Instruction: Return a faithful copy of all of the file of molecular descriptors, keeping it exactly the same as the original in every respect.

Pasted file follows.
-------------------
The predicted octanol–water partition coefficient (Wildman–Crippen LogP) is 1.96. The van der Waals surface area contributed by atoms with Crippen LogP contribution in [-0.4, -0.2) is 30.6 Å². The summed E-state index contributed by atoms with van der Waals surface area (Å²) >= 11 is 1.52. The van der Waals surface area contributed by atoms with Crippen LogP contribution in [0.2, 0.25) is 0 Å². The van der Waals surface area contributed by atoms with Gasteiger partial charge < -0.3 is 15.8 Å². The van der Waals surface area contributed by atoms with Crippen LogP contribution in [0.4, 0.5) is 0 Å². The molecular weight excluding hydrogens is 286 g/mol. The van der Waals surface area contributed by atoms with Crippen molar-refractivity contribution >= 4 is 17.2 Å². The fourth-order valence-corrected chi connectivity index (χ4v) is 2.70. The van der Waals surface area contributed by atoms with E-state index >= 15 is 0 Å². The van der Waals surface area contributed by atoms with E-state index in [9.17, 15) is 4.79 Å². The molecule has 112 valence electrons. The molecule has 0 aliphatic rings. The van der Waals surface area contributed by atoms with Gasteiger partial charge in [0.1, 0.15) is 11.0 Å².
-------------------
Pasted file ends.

The predicted octanol–water partition coefficient (Wildman–Crippen LogP) is 1.96. The van der Waals surface area contributed by atoms with Crippen LogP contribution in [-0.4, -0.2) is 30.6 Å². The summed E-state index contributed by atoms with van der Waals surface area (Å²) >= 11 is 1.52. The van der Waals surface area contributed by atoms with Crippen LogP contribution in [0.2, 0.25) is 0 Å². The van der Waals surface area contributed by atoms with Gasteiger partial charge < -0.3 is 15.8 Å². The van der Waals surface area contributed by atoms with Crippen LogP contribution in [0.4, 0.5) is 0 Å². The molecular weight excluding hydrogens is 286 g/mol. The van der Waals surface area contributed by atoms with Crippen molar-refractivity contribution >= 4 is 17.2 Å². The fourth-order valence-corrected chi connectivity index (χ4v) is 2.70. The van der Waals surface area contributed by atoms with E-state index >= 15 is 0 Å². The van der Waals surface area contributed by atoms with E-state index in [9.17, 15) is 4.79 Å². The molecule has 112 valence electrons. The molecule has 0 aliphatic rings. The van der Waals surface area contributed by atoms with Gasteiger partial charge in [0.1, 0.15) is 11.0 Å².